See a later article for more information. 
  • Mock.
    A more complex form of dependency replacement. Property and Method behaviour can be injected by individual tests. Mocks can be handcrafted but this is generally too much work, they are usually generated by a mocking framework such as Rhino or Moq. Mocks are able to be configured for a particular test and able to report back if all the appropriate members have been accessed and were given the expected input parameters. Thereby testing the output of a class and its interaction with its dependencies. 
  • Pairwise Testing.
    A technique to combat the explosion of possible test permutations using a Combinatorial approach when a large list of values is supplied. This approach works on the assumption that most errors occur with certain combinations of input values, and careful consideration is used to choose these combinations. This approach has not gained a great deal of popularity.
  • PrivateAccessor (or just Accessor).
    A means to set, get and invoke private/protected/internal members of a class. An Accessor usually takes the form of another class with the same name as the target class but with the suffix Accessor. One Accessor is generally coded per class. Accessors are usually not coded manually but are either generated or provided by a Unit Testing framework (such as MsTest or utilities based on reflection).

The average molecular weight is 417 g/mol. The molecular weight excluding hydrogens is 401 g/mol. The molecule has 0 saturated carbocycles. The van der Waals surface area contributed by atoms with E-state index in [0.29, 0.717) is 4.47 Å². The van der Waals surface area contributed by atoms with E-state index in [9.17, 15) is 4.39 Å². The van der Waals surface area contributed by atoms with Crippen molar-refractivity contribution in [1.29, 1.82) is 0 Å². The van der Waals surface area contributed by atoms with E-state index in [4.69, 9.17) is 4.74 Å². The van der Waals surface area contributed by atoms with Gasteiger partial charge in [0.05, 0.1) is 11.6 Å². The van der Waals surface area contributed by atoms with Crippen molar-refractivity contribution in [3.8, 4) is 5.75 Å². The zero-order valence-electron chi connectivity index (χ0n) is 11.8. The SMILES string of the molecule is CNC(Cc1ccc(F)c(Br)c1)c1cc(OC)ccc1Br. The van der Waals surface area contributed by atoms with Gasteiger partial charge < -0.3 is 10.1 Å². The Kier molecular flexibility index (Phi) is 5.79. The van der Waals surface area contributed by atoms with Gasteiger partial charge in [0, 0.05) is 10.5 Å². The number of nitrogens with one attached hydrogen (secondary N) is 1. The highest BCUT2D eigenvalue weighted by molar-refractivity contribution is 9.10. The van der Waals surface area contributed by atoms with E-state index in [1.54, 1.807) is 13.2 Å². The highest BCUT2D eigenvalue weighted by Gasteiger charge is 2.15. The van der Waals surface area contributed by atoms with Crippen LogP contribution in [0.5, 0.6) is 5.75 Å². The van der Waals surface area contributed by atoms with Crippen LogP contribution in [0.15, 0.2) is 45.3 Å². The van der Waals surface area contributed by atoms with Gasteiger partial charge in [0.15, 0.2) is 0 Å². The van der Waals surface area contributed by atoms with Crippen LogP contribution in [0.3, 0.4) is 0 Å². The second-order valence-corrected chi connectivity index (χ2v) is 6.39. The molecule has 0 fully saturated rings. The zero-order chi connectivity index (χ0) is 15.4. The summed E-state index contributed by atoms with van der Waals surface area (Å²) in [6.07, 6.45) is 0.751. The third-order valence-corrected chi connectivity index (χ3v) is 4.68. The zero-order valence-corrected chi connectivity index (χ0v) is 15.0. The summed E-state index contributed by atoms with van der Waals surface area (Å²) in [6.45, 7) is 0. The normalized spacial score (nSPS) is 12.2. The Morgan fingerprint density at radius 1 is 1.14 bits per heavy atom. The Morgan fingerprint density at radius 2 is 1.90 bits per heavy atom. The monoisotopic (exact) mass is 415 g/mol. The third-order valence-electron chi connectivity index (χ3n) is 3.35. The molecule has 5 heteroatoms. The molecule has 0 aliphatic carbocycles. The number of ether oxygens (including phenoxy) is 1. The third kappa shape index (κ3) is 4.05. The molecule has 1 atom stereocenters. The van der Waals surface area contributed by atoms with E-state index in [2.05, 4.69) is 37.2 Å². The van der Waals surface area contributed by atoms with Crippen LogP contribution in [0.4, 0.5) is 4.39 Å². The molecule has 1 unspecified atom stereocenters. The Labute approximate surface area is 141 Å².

• Regression
    Is a term often used to describe a software component loosing functionality and breaking existing functionality by adding new features. Often used to describe "Regression Prevention Testing" or just "Regression Testing".
  • Stub.
    The simplest form of dependency replacement. Properties simply store a value, methods have no code. The stub does not store any kind of state and nor does it offer any way of reporting if its members have been accessed by the subject under test. A stub is used if the test does not care in any way if the dependency is accessed or used by the test; it is merely “stubbing out” the production dependency class. 
  • Subject Under Test (or SUT).
    This refers to the class that is the target for a particular test. 
  • Test Driven Development (TDD).
    See a later article for more information. 
  • Test Fixture.
    A test class that resides in a test project. A test fixture contains test methods to test a production class. A test fixture targets only one production class. A production class may have many test fixtures that test it. 
  • Unit Testing (UTs).A unit tests are tightly focused automated, repeatable, and independent tests aimed to test a very small piece of code, usually one method. The goal is to test every code path through a method.
    See a later article for more information.
  • xUnit.xUnit refers to the various testing frameworks which were originally ported from sUnit. Tools such as jUnit, qUnit, and nUnit fall into the xUnit family.

This list will grow over time.